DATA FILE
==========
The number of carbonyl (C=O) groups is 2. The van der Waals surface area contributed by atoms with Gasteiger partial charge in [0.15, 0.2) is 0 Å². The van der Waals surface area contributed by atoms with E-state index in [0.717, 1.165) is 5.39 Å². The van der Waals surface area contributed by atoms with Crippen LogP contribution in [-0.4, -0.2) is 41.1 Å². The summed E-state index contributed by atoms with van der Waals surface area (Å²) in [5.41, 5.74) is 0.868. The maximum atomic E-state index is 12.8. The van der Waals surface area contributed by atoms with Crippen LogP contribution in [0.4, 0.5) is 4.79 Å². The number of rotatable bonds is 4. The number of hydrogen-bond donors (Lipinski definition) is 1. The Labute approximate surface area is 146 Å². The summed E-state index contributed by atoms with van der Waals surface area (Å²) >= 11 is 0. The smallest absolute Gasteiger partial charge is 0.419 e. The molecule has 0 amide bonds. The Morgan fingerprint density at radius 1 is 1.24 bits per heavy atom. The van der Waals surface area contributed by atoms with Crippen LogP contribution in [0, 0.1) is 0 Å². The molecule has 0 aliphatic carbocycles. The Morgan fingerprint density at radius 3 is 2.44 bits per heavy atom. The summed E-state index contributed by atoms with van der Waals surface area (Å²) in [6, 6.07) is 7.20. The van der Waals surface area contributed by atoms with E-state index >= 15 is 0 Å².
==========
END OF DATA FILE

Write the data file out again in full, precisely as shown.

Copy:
The number of carbonyl (C=O) groups is 2. The van der Waals surface area contributed by atoms with Gasteiger partial charge in [0.15, 0.2) is 0 Å². The van der Waals surface area contributed by atoms with E-state index in [0.717, 1.165) is 5.39 Å². The van der Waals surface area contributed by atoms with Crippen LogP contribution in [-0.4, -0.2) is 41.1 Å². The summed E-state index contributed by atoms with van der Waals surface area (Å²) in [5.41, 5.74) is 0.868. The maximum atomic E-state index is 12.8. The van der Waals surface area contributed by atoms with Crippen LogP contribution in [0.4, 0.5) is 4.79 Å². The number of rotatable bonds is 4. The number of hydrogen-bond donors (Lipinski definition) is 1. The Labute approximate surface area is 146 Å². The summed E-state index contributed by atoms with van der Waals surface area (Å²) >= 11 is 0. The smallest absolute Gasteiger partial charge is 0.419 e. The molecule has 0 amide bonds. The Morgan fingerprint density at radius 1 is 1.24 bits per heavy atom. The van der Waals surface area contributed by atoms with Crippen LogP contribution in [0, 0.1) is 0 Å². The molecule has 0 aliphatic carbocycles. The Morgan fingerprint density at radius 3 is 2.44 bits per heavy atom. The summed E-state index contributed by atoms with van der Waals surface area (Å²) in [6, 6.07) is 7.20. The van der Waals surface area contributed by atoms with E-state index >= 15 is 0 Å².